Terror attacks in California, London spark fierce gun law debate

Weapons carried by suspects at the scene of a shootout in California. (San Bernardino County Sheriff's Department via AP)

Heated debate over gun law is inevitable after the all-too-frequent mass shootings that have plagued the U.S., a country that now has more firearms than people.

And last week’s mass shooting in California – in which 14 people were killed in an apparent terror attack – was no different.

The suspects – Syed Rizwan Farook, 28, and his wife, Tashfeen Malik, 27, both of whom were killed in a fierce shootout with police – apparently used legally purchased rifles, and amassed thousands of rounds of ammunition, before the rampage.

The attack, deemed “an act of terrorism” by U.S. President Barack Obama, prompted a New York Times front-page editorial – the newspaper’s first since 1920 – entitled ‘End the Gun Epidemic in America’.

But another “terror” attack in London, just days later, further intensified the fierce debate over gun laws.

In that attack, a knife attacker slashed a man at a London Underground station, reportedly screaming “This is for Syria!”. The main victim of the attack reportedly suffered serious, but not life-threatening injuries.

Many people turned to Twitter to highlight how the London attack could have been much different, and much worse, if the UK had the same gun laws as the United States.

“Lucky for London attacker had to use knife. In US he'd have easily bought an assault rifle,” wrote Kenneth Roth, executive director of the New York-based Human Rights Watch.

“Awful knife attack at London tube station,” tweeted Nicky Cox, editor of First News, the UK’s national newspaper for kids. “Thank goodness we're spared American gun culture or it could have been even worse.”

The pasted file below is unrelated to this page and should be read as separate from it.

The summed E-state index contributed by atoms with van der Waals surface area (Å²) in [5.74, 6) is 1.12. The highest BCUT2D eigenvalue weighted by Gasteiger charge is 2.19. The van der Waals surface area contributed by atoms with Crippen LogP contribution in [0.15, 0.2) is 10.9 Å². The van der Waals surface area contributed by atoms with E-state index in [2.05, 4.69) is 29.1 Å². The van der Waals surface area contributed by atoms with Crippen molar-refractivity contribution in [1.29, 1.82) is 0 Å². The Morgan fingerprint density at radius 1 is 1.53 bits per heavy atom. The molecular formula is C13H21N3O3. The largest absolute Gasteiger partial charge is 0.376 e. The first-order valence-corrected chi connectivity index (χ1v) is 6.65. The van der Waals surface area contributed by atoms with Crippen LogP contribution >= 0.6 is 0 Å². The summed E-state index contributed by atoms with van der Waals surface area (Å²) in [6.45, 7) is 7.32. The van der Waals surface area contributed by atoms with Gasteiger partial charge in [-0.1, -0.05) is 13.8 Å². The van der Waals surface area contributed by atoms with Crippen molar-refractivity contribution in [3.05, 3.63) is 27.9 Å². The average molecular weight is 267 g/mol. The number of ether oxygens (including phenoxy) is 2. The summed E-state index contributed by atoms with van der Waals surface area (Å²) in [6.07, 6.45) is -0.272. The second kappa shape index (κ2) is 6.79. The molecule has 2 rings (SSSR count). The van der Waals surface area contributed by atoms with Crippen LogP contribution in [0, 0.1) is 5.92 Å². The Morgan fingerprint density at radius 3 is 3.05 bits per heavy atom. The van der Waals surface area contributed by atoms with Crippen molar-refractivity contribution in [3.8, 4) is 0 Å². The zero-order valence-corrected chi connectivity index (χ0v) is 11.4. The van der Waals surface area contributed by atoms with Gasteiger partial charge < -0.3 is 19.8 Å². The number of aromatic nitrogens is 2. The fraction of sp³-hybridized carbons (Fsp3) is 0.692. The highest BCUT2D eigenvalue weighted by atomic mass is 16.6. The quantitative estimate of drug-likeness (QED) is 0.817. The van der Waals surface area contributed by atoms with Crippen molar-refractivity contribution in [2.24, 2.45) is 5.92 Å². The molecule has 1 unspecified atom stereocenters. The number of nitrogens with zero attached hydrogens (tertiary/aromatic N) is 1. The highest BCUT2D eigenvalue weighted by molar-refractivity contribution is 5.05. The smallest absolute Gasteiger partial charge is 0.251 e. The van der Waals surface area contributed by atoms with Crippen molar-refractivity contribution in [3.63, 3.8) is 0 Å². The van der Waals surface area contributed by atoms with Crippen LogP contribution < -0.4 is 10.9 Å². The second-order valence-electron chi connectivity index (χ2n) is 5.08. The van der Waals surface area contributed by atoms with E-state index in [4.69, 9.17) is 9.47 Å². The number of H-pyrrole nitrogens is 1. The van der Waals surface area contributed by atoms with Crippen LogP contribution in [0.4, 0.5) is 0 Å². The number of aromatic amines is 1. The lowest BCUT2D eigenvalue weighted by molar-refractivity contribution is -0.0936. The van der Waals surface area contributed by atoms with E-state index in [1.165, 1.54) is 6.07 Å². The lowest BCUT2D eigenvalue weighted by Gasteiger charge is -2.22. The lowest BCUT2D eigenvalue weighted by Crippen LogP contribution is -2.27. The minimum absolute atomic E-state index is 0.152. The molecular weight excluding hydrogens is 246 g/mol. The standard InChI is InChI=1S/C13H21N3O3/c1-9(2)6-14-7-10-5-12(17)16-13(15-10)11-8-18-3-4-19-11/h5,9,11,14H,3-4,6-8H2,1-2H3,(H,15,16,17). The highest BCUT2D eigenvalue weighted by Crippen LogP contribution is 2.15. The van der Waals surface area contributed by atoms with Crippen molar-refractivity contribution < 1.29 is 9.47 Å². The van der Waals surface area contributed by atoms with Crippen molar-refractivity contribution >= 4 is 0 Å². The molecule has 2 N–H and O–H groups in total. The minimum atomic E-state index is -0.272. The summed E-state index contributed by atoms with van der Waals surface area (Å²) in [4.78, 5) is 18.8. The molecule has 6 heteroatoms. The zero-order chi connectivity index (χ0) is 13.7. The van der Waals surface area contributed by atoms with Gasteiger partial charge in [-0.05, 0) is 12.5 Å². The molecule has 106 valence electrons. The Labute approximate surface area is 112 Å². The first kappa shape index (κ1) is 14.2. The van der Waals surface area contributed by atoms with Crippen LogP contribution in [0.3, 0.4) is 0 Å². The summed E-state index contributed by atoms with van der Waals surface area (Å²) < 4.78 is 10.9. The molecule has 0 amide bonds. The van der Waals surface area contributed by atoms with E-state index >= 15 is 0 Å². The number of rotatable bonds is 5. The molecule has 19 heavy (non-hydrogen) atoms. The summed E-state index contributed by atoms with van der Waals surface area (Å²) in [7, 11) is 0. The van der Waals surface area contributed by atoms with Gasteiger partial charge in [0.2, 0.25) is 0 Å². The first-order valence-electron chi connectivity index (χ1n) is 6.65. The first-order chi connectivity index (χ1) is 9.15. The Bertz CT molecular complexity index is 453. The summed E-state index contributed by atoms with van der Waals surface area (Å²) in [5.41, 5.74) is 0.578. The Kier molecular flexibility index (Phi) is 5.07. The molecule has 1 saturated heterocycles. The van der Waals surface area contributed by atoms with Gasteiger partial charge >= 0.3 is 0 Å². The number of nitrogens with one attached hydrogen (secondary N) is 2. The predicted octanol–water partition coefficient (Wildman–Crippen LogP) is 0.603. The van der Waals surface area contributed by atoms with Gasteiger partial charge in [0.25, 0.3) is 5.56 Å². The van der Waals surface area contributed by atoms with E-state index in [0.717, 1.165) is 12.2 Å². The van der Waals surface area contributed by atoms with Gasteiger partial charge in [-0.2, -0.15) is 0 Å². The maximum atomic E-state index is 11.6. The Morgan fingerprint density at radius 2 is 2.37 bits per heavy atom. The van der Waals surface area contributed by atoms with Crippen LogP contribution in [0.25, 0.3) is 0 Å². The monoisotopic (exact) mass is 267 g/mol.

Television host Piers Morgan, who drew uproar (as well as some support) over his stance on gun law when working in the U.S., tweeted: “There will be gun attacks on UK. But at least we make it very hard for bad guys to get them.”

Terror experts agreed that the London attack could have been much worse if the UK had U.S.-style gun laws.

Matthew Henman, a senior analyst at IHS Jane’s Terrorism & Insurgency Centre, told Al Arabiya News that the UK is “very vulnerable” to such apparent lone-wolf attacks.

“Such individuals are extremely difficult to identify and track prior to them acting. While there are certain indicators, such as accessing extremist material online, this is not necessary for individuals to become radicalized and decide to launch such attacks,” he said.

But he added that the relatively strict gun regulation in the UK meant that the impact of such incidents could be less severe.

“If firearms were as readily accessible in the UK then the potential death toll in such attacks would be far higher,” he said.

But in this ever emotive debate, many turned to social media to defend the existing stance on guns in the United States. “Do you think TERRORISTS won’t find ways to get guns? All [you’re] doing is disarming civilians,” wrote one.

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Last Update: Wednesday, 20 May 2020 KSA 09:49 - GMT 06:49
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